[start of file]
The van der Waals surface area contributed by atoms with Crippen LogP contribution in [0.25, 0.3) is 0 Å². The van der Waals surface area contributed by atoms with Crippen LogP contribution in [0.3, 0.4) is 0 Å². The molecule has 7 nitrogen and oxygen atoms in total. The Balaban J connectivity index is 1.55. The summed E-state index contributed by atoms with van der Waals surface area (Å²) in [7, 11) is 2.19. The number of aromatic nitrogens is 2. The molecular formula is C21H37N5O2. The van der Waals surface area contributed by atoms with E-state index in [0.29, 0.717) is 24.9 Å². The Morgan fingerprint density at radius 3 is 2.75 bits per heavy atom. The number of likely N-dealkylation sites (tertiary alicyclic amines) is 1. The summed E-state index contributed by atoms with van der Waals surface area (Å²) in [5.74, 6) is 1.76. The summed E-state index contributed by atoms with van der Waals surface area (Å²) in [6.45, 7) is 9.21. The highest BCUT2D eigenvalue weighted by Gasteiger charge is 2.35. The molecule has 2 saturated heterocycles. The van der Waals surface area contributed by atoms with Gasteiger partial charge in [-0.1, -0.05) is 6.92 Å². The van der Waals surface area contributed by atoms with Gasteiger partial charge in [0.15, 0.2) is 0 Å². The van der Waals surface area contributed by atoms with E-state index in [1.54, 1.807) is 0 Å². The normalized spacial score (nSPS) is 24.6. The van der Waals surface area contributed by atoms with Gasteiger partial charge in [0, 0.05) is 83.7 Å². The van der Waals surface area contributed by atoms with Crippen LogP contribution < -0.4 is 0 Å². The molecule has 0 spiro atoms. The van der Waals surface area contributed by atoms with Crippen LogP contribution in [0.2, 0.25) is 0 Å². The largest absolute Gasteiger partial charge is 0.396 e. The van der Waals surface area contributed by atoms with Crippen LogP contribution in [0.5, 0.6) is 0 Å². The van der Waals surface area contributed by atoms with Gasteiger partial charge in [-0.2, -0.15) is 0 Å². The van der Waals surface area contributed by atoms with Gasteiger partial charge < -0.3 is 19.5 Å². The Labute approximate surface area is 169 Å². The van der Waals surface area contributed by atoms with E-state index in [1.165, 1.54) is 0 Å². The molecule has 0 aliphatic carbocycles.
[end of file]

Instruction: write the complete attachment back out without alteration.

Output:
The van der Waals surface area contributed by atoms with Crippen LogP contribution in [0.25, 0.3) is 0 Å². The van der Waals surface area contributed by atoms with Crippen LogP contribution in [0.3, 0.4) is 0 Å². The molecule has 7 nitrogen and oxygen atoms in total. The Balaban J connectivity index is 1.55. The summed E-state index contributed by atoms with van der Waals surface area (Å²) in [7, 11) is 2.19. The number of aromatic nitrogens is 2. The molecular formula is C21H37N5O2. The van der Waals surface area contributed by atoms with E-state index in [0.29, 0.717) is 24.9 Å². The Morgan fingerprint density at radius 3 is 2.75 bits per heavy atom. The number of likely N-dealkylation sites (tertiary alicyclic amines) is 1. The summed E-state index contributed by atoms with van der Waals surface area (Å²) in [5.74, 6) is 1.76. The summed E-state index contributed by atoms with van der Waals surface area (Å²) in [6.45, 7) is 9.21. The highest BCUT2D eigenvalue weighted by Gasteiger charge is 2.35. The molecule has 2 saturated heterocycles. The van der Waals surface area contributed by atoms with Gasteiger partial charge in [-0.1, -0.05) is 6.92 Å². The van der Waals surface area contributed by atoms with Gasteiger partial charge in [0.15, 0.2) is 0 Å². The van der Waals surface area contributed by atoms with E-state index in [1.54, 1.807) is 0 Å². The normalized spacial score (nSPS) is 24.6. The van der Waals surface area contributed by atoms with Gasteiger partial charge in [0, 0.05) is 83.7 Å². The van der Waals surface area contributed by atoms with Crippen LogP contribution < -0.4 is 0 Å². The molecule has 0 spiro atoms. The van der Waals surface area contributed by atoms with Crippen LogP contribution in [0.2, 0.25) is 0 Å². The largest absolute Gasteiger partial charge is 0.396 e. The van der Waals surface area contributed by atoms with Crippen LogP contribution in [0.5, 0.6) is 0 Å². The van der Waals surface area contributed by atoms with Gasteiger partial charge in [-0.2, -0.15) is 0 Å². The van der Waals surface area contributed by atoms with Gasteiger partial charge < -0.3 is 19.5 Å². The Labute approximate surface area is 169 Å². The van der Waals surface area contributed by atoms with E-state index in [1.165, 1.54) is 0 Å². The molecule has 0 aliphatic carbocycles.